Therefore, keeping the aforesaid principles in mind, when we look at Section 48, the language employed is unambiguous. The intention is very clear. When a capital asset is transferred, in order to determine the capital gain from such transfer, what is to be seen is, out of full value of the consideration received or accruing, the cost of acquisition of the asset, the cost of improvement and any expenditure wholly or exclusively incurred in connection with such transfer is to be deducted. What remains thereafter is the capital gain. It is not necessary that after payment of cost of acquisition, a title deed is to be executed in favour of the assessee. Even in the absence of a title deed, the assessee holds that property and therefore, it is the point of time at which he holds the property, which is to be taken into consideration in determining the period between the date of acquisition and date of transfer of such capital gain in order to decide whether it is a short- term capital gain or a long-term capital gain.”
Thus, from the aforesaid judgment, it is clear that for the purpose of holding an asset, it is not necessary that the assessee should be the owner of the asset based upon a registration of conveyance conferring title on him.
11. Similarly, in the case of Madhu Kaul (supra), the Hon’ble Punjab & Haryana High Court analysed various circulars and provisions of the Act that on allotment of flat and making first installment the assessee was conferred with a right to hold a flat which was later identified and possession delivered on later date. The mere fact that possession was delivered later, would not detract from the fact that assessee (allottee) was conferred a right to hold the property on issuance of an allotment letter. The payment of balance amount and delivery of possession are consequential acts that relate back to and arise from the rights conferred by the allotment letter upon the assessee.
13. In the case of Vinod Kumar Jain vs CIT 344 ITR 501 it was held by Hon’ble Punjab & Haryana High Court that conjoined reading of section 2(14), 2(29A) and 2(42A) clarifies that holding period of the assessee starts from the date of issuance of allotment letter. Since allottee gets title of the property on the issuance of allotment letter and payment of first installment is only a consequential action upon which delivery of possession flows. Even if the sale deed or agreement to sell is executed or registered subsequently but the assessee always had a right in the property since the date of issuance of allotment letter. Therefore, it can be said that assessee held the property immediately from the date of allotment letter.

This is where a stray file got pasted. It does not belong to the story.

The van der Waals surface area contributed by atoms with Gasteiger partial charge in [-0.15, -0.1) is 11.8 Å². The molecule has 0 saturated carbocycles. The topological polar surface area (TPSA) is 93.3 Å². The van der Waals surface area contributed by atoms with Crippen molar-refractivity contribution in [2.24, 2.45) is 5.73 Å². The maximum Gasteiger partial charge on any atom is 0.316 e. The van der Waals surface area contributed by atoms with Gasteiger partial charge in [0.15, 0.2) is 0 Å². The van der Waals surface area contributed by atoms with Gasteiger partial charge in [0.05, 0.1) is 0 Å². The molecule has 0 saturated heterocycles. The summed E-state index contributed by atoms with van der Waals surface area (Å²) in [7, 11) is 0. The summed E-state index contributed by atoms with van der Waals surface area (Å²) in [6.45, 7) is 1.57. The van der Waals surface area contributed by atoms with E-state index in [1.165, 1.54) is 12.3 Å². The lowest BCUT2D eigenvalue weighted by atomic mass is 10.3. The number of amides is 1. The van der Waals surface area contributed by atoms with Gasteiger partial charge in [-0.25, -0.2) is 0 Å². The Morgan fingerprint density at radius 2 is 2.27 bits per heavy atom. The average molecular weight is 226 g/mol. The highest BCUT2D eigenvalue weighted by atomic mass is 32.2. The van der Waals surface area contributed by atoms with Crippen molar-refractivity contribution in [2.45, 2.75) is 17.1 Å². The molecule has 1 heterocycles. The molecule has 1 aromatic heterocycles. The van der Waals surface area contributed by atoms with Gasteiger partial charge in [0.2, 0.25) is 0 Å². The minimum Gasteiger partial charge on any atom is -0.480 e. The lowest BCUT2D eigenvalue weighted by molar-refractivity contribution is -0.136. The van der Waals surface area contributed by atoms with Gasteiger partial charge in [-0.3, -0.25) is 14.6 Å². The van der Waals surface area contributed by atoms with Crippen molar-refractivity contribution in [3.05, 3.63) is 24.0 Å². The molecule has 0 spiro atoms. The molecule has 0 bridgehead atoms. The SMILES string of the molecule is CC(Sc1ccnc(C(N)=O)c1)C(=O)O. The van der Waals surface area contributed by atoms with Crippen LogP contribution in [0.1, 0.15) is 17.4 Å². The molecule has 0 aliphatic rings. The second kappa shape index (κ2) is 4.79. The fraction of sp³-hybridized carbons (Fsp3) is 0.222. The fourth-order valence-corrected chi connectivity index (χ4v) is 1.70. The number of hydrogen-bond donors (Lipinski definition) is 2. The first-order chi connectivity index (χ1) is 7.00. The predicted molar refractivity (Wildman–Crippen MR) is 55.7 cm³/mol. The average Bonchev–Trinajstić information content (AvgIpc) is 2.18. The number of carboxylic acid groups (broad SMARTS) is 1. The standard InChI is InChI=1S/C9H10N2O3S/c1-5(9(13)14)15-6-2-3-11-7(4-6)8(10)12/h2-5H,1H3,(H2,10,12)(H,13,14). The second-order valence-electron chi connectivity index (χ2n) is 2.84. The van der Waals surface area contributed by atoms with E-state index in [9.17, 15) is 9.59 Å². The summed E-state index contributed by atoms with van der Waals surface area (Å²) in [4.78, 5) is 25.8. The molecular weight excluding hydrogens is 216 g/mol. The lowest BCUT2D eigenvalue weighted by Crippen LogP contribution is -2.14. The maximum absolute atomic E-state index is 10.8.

14. In the case of CIT vs K Ramakrishnan (supra), Hon’ble Delhi High Court analysed the provisions of the Act and held that date of allotment is relevant for the purpose of computing holding period and not the date of registration of conveyance deed. Similarly in the case of CIT vs S.R. Jeyashankar(supra), Hon’ble Madras High Court took a similar view following the aforesaid judgment and held that holding period shall be computed from the date of allotment. It is noted by us that similar view has been taken by other High Courts in the judgments which have been relied upon by the Ld. Counsel before us and mentioned in earlier part of our order.
15. In the assessment order, the Ld. AO has placed reliance upon the judgment of Hon’ble Supreme Court in the case of Suraj Lamps & Industries Pvt Ltd (supra) for the proposition that transfer of a property shall be effective only on registration of conveyance deed in view of section 54 of Transfer of Property Act. In our view, it is a settled proposition of law and there is no dispute on that. The absolute legal ownership of an immovable property shall take place in terms of various provisions of Transfer of Property Act which needs to be read with provisions of section 2(47) of Income-tax Act, 1961 for the purpose of computing tax liability arising on account of sale / purchase of immovable properties under Income-tax Act. But the issue here before us is different. As discussed earlier, the holding period is to be determined in terms of section 2(42A) of the Act which has been reproduced and discussed above. The issue of transfer of ownership is not the issue to be decided here for computing the holding period. Therefore, we find that application of the ratio of aforesaid judgment would not be appropriate here.
16. Thus, respectfully following the judgements of various High Courts wherein this very issue has been analysed in detail as discussed above at length, we find that holding period should be computed from the date of issue of allotment letter. If we do so, the holding period becomes more than 36 months and consequently, the property sold by the assessee would be long term capital asset in the hands of the assessee and the gain on sale of the same would be taxable in the hands of the assessee as Long Term Capital Gain. We direct accordingly.
17. As a result, grounds raised by the assessee are allowed in terms of our directions as given above. However, the alternative issue raised by the assessee is not being adjudicated at this stage.
18. In the result, the appeal of the assessee is allowed.
16. As the facts and circumstances are similar, respectfully following the order of the Co-ordinate Bench, we do not find any merit in the action of lower authorities for declining claim of long term capital gain and thereby giving exemption u/s.54 of the IT Act.
17. In the result appeal of the assessee is allowed.
Order pronounced in the open court on this 14/08/2018
(RAM LAL NEGI) (R.C.SHARMA)
JUDICIAL MEMBER ACCOUNTANT MEMBER
Mumbai; Dated 14/08/2018